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Diagnostic Modalities

Regular colorectal cancer screening is recommended for individuals beginning at age 50 who do not have an increased risk of colon cancer. Earlier screening is recommended for people who have an increased risk of colon cancer, such as those with a family history of colon cancer. The following technologies are available at Sturdy Memorial Hospital to offer the most advanced means of diagnosing colorectal cancer for better accuracy in treatment planning and implementation.

CEA Level Test as Tumor Marker

The CEA (carcinoembryonic antigen) level test is a test that measures the level of CEA in the blood. CEA is released into the bloodstream from both cancer cells and normal cells. When found in higher than normal amounts, it can be a sign of colorectal cancer or other conditions. After a patient is diagnosed with colorectal cancer, physicians can use CEA results to help determine a prognosis. This test may also be used to help monitor a patient for recurrence of colorectal cancer.

Colonoscopy with Biopsy

The colonoscopy takes colorectal screening a step further than the sigmoidoscopy, by allowing physicians to look farther into the inner lining of the patient's large intestine, rectum, and colon. A thin, flexible tube called a colonoscope is used to look at the colon and to find ulcers, polyps, tumors, and areas of inflammation or bleeding. During a colonoscopy, tissue samples can be collected through a biopsy, and abnormal growths can be taken out. A colonoscopy can also be used as a screening test to check for cancer or precancerous growths in the colon or rectum.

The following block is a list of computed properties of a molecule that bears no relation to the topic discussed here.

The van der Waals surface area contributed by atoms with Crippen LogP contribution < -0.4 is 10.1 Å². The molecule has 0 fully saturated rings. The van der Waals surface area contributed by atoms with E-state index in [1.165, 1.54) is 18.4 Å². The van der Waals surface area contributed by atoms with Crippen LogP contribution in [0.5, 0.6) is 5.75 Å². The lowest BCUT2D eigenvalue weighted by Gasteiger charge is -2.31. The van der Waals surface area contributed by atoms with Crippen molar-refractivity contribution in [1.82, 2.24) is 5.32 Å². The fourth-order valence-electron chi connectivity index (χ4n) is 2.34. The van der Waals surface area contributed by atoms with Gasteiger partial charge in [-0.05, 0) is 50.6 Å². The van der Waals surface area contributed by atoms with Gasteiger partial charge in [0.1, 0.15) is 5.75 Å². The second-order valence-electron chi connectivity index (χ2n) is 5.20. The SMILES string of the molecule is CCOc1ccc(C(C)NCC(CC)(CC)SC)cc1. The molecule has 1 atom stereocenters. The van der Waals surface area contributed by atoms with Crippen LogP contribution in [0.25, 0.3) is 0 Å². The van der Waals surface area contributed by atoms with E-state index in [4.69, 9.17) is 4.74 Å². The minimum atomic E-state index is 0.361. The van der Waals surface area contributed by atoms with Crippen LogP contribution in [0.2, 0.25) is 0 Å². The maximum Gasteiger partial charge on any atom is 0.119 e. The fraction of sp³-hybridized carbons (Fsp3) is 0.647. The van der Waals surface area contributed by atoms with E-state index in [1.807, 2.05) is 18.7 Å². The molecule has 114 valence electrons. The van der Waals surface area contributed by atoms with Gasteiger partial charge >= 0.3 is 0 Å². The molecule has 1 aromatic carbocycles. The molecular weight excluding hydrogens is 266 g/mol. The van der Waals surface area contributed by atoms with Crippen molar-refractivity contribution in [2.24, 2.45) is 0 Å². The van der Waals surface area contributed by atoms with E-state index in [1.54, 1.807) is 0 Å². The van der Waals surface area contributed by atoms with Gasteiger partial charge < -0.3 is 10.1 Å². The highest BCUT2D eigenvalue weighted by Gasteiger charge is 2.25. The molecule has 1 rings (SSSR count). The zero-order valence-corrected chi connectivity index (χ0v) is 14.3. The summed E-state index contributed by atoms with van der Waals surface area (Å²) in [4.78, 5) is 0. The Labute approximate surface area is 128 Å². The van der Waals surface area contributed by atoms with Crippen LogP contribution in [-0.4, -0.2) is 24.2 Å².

CT/MRI/PET-CT

CT scans, (computed tomography), MRI (magnetic resonance imaging), and PET-CT (positron emission tomography/computed tomography), are medical imaging techniques that enable physicians to diagnose diseases like colorectal cancer more quickly and to determine more precisely which stage the cancer is in - information that is invaluable in developing an effective treatment plan.

Double Contrast Barium Enema

A barium enema, or lower gastrointestinal (GI) examination, is an x-ray examination of the large intestine, which includes the colon and rectum. The test is used to help diagnose colorectal cancer and other conditions that affect the large intestine. In a double-contrast or air-contrast study, a series of x-rays of the colon and rectum are taken after the patient is given an enema, followed by an injection of air. This provides a detailed view of the inner surface of the colon, making it easier to see colon polyps, colorectal cancer, or inflammation.

Fecal Occult Blood Testing

A fecal occult blood test, which checks the presence of hidden blood in the stool, is a preliminary test used to check for colorectal cancer and other conditions, but is not used to diagnose cancer.

Flexible Sigmoidoscopy

A flexible sigmoidoscopy is a procedure that uses a small, flexible scope to examine the rectum and the lower (sigmoid) colon to investigate the cause of rectal bleeding, change in bowel habit, and rectal symptoms such as pain and diarrhea, as well as to screen for colorectal cancer.